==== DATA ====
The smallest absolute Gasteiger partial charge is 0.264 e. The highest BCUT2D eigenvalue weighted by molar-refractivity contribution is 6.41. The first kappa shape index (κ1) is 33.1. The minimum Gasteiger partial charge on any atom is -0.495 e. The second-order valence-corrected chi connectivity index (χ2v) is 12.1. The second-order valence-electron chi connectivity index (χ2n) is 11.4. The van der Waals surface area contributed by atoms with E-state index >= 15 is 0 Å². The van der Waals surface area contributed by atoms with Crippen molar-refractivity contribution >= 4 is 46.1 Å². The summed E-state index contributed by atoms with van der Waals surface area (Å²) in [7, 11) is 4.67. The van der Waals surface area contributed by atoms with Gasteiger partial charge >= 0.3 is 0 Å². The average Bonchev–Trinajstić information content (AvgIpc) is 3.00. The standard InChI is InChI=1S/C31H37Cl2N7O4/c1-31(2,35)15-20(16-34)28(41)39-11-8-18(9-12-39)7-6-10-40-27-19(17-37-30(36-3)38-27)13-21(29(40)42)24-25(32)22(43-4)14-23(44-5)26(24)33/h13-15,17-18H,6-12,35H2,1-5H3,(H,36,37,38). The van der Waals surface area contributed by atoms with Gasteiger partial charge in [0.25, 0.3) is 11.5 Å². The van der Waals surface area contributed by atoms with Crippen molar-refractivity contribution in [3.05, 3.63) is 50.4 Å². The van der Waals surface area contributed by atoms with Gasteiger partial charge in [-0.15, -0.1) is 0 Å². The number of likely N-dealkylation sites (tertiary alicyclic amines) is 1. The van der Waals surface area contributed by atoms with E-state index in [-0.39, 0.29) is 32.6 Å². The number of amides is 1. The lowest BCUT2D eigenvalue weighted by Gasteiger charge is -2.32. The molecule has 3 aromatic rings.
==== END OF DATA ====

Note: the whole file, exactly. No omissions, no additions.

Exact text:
The smallest absolute Gasteiger partial charge is 0.264 e. The highest BCUT2D eigenvalue weighted by molar-refractivity contribution is 6.41. The first kappa shape index (κ1) is 33.1. The minimum Gasteiger partial charge on any atom is -0.495 e. The second-order valence-corrected chi connectivity index (χ2v) is 12.1. The second-order valence-electron chi connectivity index (χ2n) is 11.4. The van der Waals surface area contributed by atoms with E-state index >= 15 is 0 Å². The van der Waals surface area contributed by atoms with Crippen molar-refractivity contribution >= 4 is 46.1 Å². The summed E-state index contributed by atoms with van der Waals surface area (Å²) in [7, 11) is 4.67. The van der Waals surface area contributed by atoms with Gasteiger partial charge >= 0.3 is 0 Å². The average Bonchev–Trinajstić information content (AvgIpc) is 3.00. The standard InChI is InChI=1S/C31H37Cl2N7O4/c1-31(2,35)15-20(16-34)28(41)39-11-8-18(9-12-39)7-6-10-40-27-19(17-37-30(36-3)38-27)13-21(29(40)42)24-25(32)22(43-4)14-23(44-5)26(24)33/h13-15,17-18H,6-12,35H2,1-5H3,(H,36,37,38). The van der Waals surface area contributed by atoms with Gasteiger partial charge in [0.25, 0.3) is 11.5 Å². The van der Waals surface area contributed by atoms with Crippen molar-refractivity contribution in [3.05, 3.63) is 50.4 Å². The van der Waals surface area contributed by atoms with Gasteiger partial charge in [-0.15, -0.1) is 0 Å². The number of likely N-dealkylation sites (tertiary alicyclic amines) is 1. The van der Waals surface area contributed by atoms with E-state index in [-0.39, 0.29) is 32.6 Å². The number of amides is 1. The lowest BCUT2D eigenvalue weighted by Gasteiger charge is -2.32. The molecule has 3 aromatic rings.